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    • "We also selected two known functional polymorphisms in SLC6A4 to examine the association of variations of serotonin transporters with ND. They are rs1042173, located in the 3 -UTR region, and the 5 -serotonin transporter-linked polymorphic region (5 -HTTLPR), located in the promoter region of SLC6A4 (Lesch et al., 1999; Seneviratne et al., 2009). The 5 -HTTLPR long (L) and short (S) alleles were genotyped by PCR amplification of genomic DNA (15 ng) in a final volume of 20 ␮l containing 5 × MyTaq reaction buffer, Taq DNA polymerase, and 20 ␮M each of the forward ( "
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    ABSTRACT: Background: Pharmacologic studies implicate a significant role of genes encoding the serotonin transporter (SLC6A4) and the 5-HT3AB subunits HTR3A and HTR3B in nicotine dependence (ND). However, whether they are involved in ND remains largely unknown. Methods: Here, we examined the impact of variations in the three genes on ND in 1366 individuals from 402 African American (AA) and 671 individuals from 200 European American (EA) families. The ND of each smoker was assessed with smoking quantity (SQ), heaviness of smoking index (HSI), and Fagerström test for nicotine dependence (FTND). Results: Association analysis revealed marginal association of rs10160548 in HTR3A with SQ and HSI in AA, 5-HTTLPR in SLC6A4 with FTND in EA, and rs11606194 in HTR3B with SQ and FTND in the pooled sample. Haplotype-based association analysis revealed a few major haplotypes in HTR3A that were significantly associated with ND in the AA, EA, and pooled samples. However, none of these associations remained significant after correcting for multiple testing except for a haplotype G-C-C-T-A-T formed by SNPs rs1150226, rs1062613, rs33940208, rs1985242, rs2276302, and rs10160548 in HTR3A for the AA sample. Considering biological functions of the three genes, we examined interactive effects of variants in the three genes, which revealed significant interactions among rs1062613 and rs10160548 in HTR3A, rs1176744 in HTR3B, and 5-HTTLPR and rs1042173 in SLC6A4 in affecting ND in the three samples. Conclusions: We conclude that SLC6A4, HTR3A and HTR3B play a significant role in ND through genetic interactions.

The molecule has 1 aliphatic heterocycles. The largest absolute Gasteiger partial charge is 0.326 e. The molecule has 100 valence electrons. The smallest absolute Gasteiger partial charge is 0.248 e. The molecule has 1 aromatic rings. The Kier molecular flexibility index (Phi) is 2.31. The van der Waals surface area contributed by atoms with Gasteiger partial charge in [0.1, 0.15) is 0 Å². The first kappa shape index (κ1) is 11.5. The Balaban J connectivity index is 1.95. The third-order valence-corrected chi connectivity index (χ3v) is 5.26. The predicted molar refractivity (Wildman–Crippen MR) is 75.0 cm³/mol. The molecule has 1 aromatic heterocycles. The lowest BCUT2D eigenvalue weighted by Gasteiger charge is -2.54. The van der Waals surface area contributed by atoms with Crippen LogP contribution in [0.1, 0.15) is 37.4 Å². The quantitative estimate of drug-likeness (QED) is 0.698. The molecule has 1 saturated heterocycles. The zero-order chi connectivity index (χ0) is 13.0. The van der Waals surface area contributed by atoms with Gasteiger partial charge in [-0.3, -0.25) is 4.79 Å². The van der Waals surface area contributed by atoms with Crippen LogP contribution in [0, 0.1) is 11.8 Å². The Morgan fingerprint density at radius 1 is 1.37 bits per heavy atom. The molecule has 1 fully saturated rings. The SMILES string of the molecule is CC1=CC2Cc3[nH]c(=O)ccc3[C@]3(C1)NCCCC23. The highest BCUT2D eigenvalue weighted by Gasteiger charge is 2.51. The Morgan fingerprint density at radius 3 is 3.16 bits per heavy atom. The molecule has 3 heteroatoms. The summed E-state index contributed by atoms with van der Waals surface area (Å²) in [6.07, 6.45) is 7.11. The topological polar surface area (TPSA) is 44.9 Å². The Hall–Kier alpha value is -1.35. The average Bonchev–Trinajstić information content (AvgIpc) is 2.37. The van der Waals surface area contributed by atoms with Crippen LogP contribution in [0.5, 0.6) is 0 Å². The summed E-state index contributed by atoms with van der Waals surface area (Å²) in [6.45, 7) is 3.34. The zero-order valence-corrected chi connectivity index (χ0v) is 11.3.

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    • "The word " craving " in the title implies a more inclusive definition, and, therefore, we did not mention both " urge " and " crave " in the title. These results supplement findings from our previous outpatient and in vitro studies (Seneviratne et al., 2009; Johnson et al., 2011) that showed lower 5-HTT expression levels and more intense alcohol drinking behavior associated with the TT genotype. From a biological and behavioral perspective, it could be argued that lower 5-HTT expression levels associated with the TT genotype may facilitate serotonergic and dopaminergic output in the reward pathways, thereby increasing the desire for more intense drinking , upon exposure to small priming doses. "
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    Full-text · Article · Feb 2012 · Frontiers in Psychiatry